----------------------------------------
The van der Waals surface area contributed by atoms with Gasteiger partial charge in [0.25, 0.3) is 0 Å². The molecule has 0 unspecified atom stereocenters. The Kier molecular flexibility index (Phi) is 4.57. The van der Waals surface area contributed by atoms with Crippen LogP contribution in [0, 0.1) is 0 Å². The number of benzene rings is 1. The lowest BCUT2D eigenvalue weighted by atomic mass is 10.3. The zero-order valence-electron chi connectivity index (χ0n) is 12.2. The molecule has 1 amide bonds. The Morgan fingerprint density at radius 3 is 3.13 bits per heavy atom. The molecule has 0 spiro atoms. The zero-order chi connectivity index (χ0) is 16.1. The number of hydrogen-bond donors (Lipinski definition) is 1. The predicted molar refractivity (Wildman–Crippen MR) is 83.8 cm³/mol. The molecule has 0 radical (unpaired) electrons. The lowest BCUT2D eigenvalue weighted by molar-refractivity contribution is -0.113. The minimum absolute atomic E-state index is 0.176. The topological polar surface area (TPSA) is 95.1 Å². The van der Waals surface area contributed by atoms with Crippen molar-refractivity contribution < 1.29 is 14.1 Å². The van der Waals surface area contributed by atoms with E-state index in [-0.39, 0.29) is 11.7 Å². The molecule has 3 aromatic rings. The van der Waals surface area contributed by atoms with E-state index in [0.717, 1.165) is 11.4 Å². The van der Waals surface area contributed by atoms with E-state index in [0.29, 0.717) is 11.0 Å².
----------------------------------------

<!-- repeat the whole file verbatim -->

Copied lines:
The van der Waals surface area contributed by atoms with Gasteiger partial charge in [0.25, 0.3) is 0 Å². The molecule has 0 unspecified atom stereocenters. The Kier molecular flexibility index (Phi) is 4.57. The van der Waals surface area contributed by atoms with Crippen LogP contribution in [0, 0.1) is 0 Å². The number of benzene rings is 1. The lowest BCUT2D eigenvalue weighted by atomic mass is 10.3. The zero-order valence-electron chi connectivity index (χ0n) is 12.2. The molecule has 1 amide bonds. The Morgan fingerprint density at radius 3 is 3.13 bits per heavy atom. The molecule has 0 spiro atoms. The zero-order chi connectivity index (χ0) is 16.1. The number of hydrogen-bond donors (Lipinski definition) is 1. The predicted molar refractivity (Wildman–Crippen MR) is 83.8 cm³/mol. The molecule has 0 radical (unpaired) electrons. The lowest BCUT2D eigenvalue weighted by molar-refractivity contribution is -0.113. The minimum absolute atomic E-state index is 0.176. The topological polar surface area (TPSA) is 95.1 Å². The van der Waals surface area contributed by atoms with Crippen molar-refractivity contribution < 1.29 is 14.1 Å². The van der Waals surface area contributed by atoms with E-state index in [-0.39, 0.29) is 11.7 Å². The molecule has 3 aromatic rings. The van der Waals surface area contributed by atoms with E-state index in [0.717, 1.165) is 11.4 Å². The van der Waals surface area contributed by atoms with E-state index in [0.29, 0.717) is 11.0 Å².